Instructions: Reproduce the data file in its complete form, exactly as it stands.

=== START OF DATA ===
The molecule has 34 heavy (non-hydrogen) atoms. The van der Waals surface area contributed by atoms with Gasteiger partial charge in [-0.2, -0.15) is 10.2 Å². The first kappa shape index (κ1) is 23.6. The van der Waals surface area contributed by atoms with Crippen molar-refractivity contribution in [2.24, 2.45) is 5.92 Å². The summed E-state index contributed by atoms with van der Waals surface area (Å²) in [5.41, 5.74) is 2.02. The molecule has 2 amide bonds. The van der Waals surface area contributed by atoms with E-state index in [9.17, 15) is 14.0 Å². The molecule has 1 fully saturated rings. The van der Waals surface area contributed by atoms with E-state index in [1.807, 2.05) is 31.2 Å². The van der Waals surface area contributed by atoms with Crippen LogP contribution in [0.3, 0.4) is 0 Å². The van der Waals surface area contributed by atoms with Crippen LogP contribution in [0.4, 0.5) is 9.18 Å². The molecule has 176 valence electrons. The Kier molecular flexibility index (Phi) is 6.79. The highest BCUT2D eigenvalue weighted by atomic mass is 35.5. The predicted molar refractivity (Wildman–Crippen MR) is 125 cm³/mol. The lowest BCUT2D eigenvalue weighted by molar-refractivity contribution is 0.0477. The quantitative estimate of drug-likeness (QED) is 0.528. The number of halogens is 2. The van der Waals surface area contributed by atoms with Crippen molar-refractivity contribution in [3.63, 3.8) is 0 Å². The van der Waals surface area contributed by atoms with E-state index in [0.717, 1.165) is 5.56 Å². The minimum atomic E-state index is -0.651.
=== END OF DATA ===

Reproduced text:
The molecule has 34 heavy (non-hydrogen) atoms. The van der Waals surface area contributed by atoms with Gasteiger partial charge in [-0.2, -0.15) is 10.2 Å². The first kappa shape index (κ1) is 23.6. The van der Waals surface area contributed by atoms with Crippen molar-refractivity contribution in [2.24, 2.45) is 5.92 Å². The summed E-state index contributed by atoms with van der Waals surface area (Å²) in [5.41, 5.74) is 2.02. The molecule has 2 amide bonds. The van der Waals surface area contributed by atoms with E-state index in [9.17, 15) is 14.0 Å². The molecule has 1 fully saturated rings. The van der Waals surface area contributed by atoms with E-state index in [1.807, 2.05) is 31.2 Å². The van der Waals surface area contributed by atoms with Crippen LogP contribution in [0.3, 0.4) is 0 Å². The van der Waals surface area contributed by atoms with Crippen LogP contribution in [0.4, 0.5) is 9.18 Å². The molecule has 176 valence electrons. The Kier molecular flexibility index (Phi) is 6.79. The highest BCUT2D eigenvalue weighted by atomic mass is 35.5. The predicted molar refractivity (Wildman–Crippen MR) is 125 cm³/mol. The lowest BCUT2D eigenvalue weighted by molar-refractivity contribution is 0.0477. The quantitative estimate of drug-likeness (QED) is 0.528. The number of halogens is 2. The van der Waals surface area contributed by atoms with Crippen molar-refractivity contribution in [3.63, 3.8) is 0 Å². The van der Waals surface area contributed by atoms with E-state index in [0.717, 1.165) is 5.56 Å². The minimum atomic E-state index is -0.651.